Hardware has nothing to do with osx having viruses, its all down to popularity. why write a virus when macs are only 5% of PCs? Apple has become a lot more popular since the Intel switch, I don't have figures here but more than the % they had with PPC.

Last edited by stridemat; Dec 16, 2012 at 03:31 AM. Reason: cleanup
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Old Dec 14, 2012, 04:02 AM   #22
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Originally Posted by PowerPCMacMan View Post
In the PowerPC days, viruses and malware in OSX was unheard of. While I agree the move from PPC was a much needed one, the switch to Intel meant trouble ahead for OS X on x86 hardware. Now Apple is getting viruses and malware. Terrible if u ask me.
no more trouble than Windows uses aready have now..
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Old Dec 14, 2012, 09:54 PM   #23
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In the PowerPC days, viruses and malware in OSX was unheard of. While I agree the move from PPC was a much needed one, the switch to Intel meant trouble ahead for OS X on x86 hardware. Now Apple is getting viruses and malware. Terrible if u ask me.
OS9 & bellow had 40 some odd viruses, trojans. Once Apple went to Mac OSX is virtually went to nil. Most of what Mac users get now is scammed by not knowing what they are doing.

In nearly all cases they have to type in their Administrators password with their own hands and in some cases their own phone numbers or sensitive data.

The operating system is working as it should to protecting the computer. But cannot protect the computer from the owner themselves blatantly typing things in without knowing what their doing or where it came from.

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Not exactly keeping up to date when they managed to compromise at least 500,000 users data last year with the flashback trojan.
Again by users themselves not knowing what they are doing.
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Old Dec 14, 2012, 10:00 PM   #24
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OS9 & bellow had 40 some odd viruses, trojans. Once Apple went to Mac OSX is virtually went to nil. Most of what Mac users get now is scammed by not knowing what they are doing.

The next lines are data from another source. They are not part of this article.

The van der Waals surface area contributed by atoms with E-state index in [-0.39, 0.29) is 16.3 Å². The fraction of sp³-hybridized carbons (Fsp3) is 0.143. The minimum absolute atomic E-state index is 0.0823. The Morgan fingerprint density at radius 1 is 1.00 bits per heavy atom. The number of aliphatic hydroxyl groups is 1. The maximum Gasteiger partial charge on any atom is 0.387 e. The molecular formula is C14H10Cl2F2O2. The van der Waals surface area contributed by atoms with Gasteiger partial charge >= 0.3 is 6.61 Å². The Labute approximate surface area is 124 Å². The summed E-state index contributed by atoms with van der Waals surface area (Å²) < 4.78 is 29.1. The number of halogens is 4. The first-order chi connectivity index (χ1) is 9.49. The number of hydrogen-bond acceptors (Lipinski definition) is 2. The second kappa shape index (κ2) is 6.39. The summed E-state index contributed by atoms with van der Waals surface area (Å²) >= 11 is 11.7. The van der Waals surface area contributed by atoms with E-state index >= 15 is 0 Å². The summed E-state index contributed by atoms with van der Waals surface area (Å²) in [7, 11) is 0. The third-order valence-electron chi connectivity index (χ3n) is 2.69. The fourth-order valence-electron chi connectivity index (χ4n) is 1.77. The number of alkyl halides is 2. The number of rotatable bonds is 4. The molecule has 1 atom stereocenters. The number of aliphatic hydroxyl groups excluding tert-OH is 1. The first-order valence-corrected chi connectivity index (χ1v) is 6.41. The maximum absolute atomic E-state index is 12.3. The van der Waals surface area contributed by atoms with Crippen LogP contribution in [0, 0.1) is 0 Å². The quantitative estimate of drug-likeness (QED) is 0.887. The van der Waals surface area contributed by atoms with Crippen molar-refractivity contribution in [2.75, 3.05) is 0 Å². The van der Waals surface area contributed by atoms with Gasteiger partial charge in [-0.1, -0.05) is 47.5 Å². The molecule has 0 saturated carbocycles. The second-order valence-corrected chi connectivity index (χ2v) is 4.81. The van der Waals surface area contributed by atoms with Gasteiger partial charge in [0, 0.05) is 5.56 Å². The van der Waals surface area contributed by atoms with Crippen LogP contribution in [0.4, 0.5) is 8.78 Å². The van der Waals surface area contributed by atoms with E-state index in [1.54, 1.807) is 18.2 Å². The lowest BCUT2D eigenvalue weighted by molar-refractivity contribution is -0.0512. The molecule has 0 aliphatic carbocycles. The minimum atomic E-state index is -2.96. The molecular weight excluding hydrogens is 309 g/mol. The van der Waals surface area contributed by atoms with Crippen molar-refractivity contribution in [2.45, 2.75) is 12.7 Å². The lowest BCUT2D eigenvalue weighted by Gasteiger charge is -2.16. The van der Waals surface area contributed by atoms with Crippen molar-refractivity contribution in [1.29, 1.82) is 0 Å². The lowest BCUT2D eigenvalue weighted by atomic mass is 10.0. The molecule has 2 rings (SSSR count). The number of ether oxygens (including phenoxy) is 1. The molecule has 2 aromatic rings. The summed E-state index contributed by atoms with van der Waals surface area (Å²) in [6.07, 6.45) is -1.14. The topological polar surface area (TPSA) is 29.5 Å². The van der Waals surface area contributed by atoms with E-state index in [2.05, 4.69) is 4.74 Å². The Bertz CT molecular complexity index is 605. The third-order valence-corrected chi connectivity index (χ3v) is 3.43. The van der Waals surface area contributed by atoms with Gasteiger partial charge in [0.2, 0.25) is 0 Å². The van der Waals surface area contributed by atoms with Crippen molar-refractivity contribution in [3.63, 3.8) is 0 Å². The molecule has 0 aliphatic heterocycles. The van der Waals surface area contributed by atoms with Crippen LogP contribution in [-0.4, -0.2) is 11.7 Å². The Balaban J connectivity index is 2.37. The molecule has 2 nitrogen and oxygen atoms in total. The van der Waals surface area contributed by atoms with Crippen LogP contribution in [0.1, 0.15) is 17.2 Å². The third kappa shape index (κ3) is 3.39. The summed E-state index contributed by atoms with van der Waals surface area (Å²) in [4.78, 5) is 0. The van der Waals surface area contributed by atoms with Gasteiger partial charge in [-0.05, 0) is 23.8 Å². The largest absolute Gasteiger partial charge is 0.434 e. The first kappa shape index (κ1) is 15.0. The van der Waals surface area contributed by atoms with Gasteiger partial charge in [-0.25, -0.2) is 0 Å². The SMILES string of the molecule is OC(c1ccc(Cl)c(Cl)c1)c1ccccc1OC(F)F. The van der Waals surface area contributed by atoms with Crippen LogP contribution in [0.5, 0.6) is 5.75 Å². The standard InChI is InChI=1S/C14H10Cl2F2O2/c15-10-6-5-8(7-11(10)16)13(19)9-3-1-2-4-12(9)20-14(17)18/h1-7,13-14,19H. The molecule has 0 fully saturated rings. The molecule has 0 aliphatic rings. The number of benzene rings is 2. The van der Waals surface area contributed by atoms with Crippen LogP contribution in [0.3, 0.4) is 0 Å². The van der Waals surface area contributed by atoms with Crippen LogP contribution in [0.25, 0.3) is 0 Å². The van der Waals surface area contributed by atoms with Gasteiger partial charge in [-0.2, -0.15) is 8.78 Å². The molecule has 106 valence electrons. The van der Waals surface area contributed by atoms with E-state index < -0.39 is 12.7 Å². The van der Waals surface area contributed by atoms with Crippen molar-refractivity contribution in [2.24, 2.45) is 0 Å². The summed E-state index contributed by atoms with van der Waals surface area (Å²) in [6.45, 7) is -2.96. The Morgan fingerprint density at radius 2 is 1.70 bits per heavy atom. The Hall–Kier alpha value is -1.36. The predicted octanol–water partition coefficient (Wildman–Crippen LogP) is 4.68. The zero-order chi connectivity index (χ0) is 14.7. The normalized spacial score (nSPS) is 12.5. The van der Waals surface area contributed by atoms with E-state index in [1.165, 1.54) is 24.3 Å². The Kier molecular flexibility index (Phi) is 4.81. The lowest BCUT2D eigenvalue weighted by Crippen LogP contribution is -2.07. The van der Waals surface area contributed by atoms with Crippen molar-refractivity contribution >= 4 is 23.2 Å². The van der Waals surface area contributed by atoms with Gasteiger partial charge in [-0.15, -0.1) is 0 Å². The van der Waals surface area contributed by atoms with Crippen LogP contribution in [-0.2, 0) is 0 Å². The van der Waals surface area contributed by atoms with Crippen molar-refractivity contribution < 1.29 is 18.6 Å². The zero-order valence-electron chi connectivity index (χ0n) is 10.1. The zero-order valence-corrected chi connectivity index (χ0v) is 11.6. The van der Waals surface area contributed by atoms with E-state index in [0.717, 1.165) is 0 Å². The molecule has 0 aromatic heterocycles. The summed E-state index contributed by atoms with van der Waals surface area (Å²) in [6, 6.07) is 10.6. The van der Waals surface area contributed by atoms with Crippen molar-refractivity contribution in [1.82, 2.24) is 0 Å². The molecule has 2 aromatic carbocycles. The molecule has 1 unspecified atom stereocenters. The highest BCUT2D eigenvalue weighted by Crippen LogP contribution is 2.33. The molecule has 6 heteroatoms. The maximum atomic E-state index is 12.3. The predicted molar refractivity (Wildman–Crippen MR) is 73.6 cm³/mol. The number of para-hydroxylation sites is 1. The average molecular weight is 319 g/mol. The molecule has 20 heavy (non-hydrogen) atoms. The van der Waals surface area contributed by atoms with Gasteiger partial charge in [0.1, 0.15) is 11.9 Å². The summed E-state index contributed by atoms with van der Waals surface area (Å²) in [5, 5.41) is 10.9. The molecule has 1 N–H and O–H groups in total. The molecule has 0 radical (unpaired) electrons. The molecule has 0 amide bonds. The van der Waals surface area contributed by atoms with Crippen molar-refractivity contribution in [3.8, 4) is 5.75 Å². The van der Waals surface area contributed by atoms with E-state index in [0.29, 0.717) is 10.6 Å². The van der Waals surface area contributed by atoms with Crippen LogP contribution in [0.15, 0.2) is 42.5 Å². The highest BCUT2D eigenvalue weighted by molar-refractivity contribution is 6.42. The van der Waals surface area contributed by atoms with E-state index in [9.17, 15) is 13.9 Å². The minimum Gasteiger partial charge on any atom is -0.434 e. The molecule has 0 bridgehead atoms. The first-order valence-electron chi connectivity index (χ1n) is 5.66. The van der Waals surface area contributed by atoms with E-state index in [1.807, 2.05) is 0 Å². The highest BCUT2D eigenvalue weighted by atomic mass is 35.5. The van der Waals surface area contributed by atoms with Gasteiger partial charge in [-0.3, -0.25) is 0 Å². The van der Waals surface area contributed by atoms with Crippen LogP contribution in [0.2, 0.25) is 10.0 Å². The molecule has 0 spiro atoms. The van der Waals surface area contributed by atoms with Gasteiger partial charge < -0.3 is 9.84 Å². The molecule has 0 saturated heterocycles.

In nearly all cases they have to type in their Administrators password with their own hands and in some cases their own phone numbers or sensitive data.

The operating system is working as it should to protecting the computer. But cannot protect the computer from the owner themselves blatantly typing things in without knowing what their doing or where it came from.



Again by users themselves not knowing what they are doing.
The problem also comes from those 'random" people who just go to any website without knowing what it is, or who owns it ...... That one website you opened yesterday, could now be infected and no one would know it.... even legitimate websites could (in theory) be as well, thats why "no script" exists. While not full proof, and nothing ever is, its still up to the user to make their own decision..... I bet you anything half the people who got infected by the flashback tool never took notice of what URL they were going to.
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Old Dec 14, 2012, 10:13 PM   #25
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The problem also comes from those 'random" people who just go to any website without knowing what it is, or who owns it ...... That one website you opened yesterday, could now be infected and no one would know it.... even legitimate websites could (in theory) be as well, thats why "no script" exists. While not full proof, and nothing ever is, its still up to the user to make their own decision..... I bet you anything half the people who got infected by the flashback tool never took notice of what URL they were going to.
Yeah, I remember going to some random website, a popup would tell me my windows PC is infected with a virus ( I was Running Linux at the time...lol ) With a cheap java/flash animation.

I think the best protection & security is knowledge. If a popup tells you need to install such and such file to use/view the website would raise a red flag with me.